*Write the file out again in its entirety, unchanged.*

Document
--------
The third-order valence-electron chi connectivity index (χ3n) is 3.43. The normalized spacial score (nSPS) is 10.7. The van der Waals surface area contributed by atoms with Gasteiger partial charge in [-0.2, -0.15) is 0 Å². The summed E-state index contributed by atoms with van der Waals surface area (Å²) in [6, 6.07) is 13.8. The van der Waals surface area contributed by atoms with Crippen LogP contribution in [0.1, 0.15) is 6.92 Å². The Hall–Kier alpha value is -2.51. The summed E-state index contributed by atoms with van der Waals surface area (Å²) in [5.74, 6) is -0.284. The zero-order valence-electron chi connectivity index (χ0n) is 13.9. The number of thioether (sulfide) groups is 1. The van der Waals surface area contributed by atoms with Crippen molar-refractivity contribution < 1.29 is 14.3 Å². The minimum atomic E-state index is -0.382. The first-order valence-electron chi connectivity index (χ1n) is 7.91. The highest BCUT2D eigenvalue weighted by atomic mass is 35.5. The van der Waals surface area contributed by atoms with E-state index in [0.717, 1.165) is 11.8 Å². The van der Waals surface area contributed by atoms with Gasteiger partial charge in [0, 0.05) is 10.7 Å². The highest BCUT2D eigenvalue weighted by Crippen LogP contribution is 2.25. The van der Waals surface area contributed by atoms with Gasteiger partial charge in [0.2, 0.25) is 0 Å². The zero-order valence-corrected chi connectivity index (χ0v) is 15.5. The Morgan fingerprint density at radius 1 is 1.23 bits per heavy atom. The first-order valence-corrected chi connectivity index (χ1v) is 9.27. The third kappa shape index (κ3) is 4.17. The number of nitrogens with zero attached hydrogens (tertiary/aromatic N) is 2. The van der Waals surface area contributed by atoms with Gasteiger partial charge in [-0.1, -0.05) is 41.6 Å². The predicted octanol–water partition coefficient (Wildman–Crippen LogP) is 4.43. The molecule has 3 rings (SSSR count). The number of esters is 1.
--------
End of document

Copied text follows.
The third-order valence-electron chi connectivity index (χ3n) is 3.43. The normalized spacial score (nSPS) is 10.7. The van der Waals surface area contributed by atoms with Gasteiger partial charge in [-0.2, -0.15) is 0 Å². The summed E-state index contributed by atoms with van der Waals surface area (Å²) in [6, 6.07) is 13.8. The van der Waals surface area contributed by atoms with Crippen LogP contribution in [0.1, 0.15) is 6.92 Å². The Hall–Kier alpha value is -2.51. The summed E-state index contributed by atoms with van der Waals surface area (Å²) in [5.74, 6) is -0.284. The zero-order valence-electron chi connectivity index (χ0n) is 13.9. The number of thioether (sulfide) groups is 1. The van der Waals surface area contributed by atoms with Crippen molar-refractivity contribution < 1.29 is 14.3 Å². The minimum atomic E-state index is -0.382. The first-order valence-electron chi connectivity index (χ1n) is 7.91. The highest BCUT2D eigenvalue weighted by atomic mass is 35.5. The van der Waals surface area contributed by atoms with E-state index in [0.717, 1.165) is 11.8 Å². The van der Waals surface area contributed by atoms with Gasteiger partial charge in [0, 0.05) is 10.7 Å². The highest BCUT2D eigenvalue weighted by Crippen LogP contribution is 2.25. The van der Waals surface area contributed by atoms with Gasteiger partial charge in [0.2, 0.25) is 0 Å². The zero-order valence-corrected chi connectivity index (χ0v) is 15.5. The Morgan fingerprint density at radius 1 is 1.23 bits per heavy atom. The first-order valence-corrected chi connectivity index (χ1v) is 9.27. The third kappa shape index (κ3) is 4.17. The number of nitrogens with zero attached hydrogens (tertiary/aromatic N) is 2. The van der Waals surface area contributed by atoms with Gasteiger partial charge in [-0.1, -0.05) is 41.6 Å². The predicted octanol–water partition coefficient (Wildman–Crippen LogP) is 4.43. The molecule has 3 rings (SSSR count). The number of esters is 1.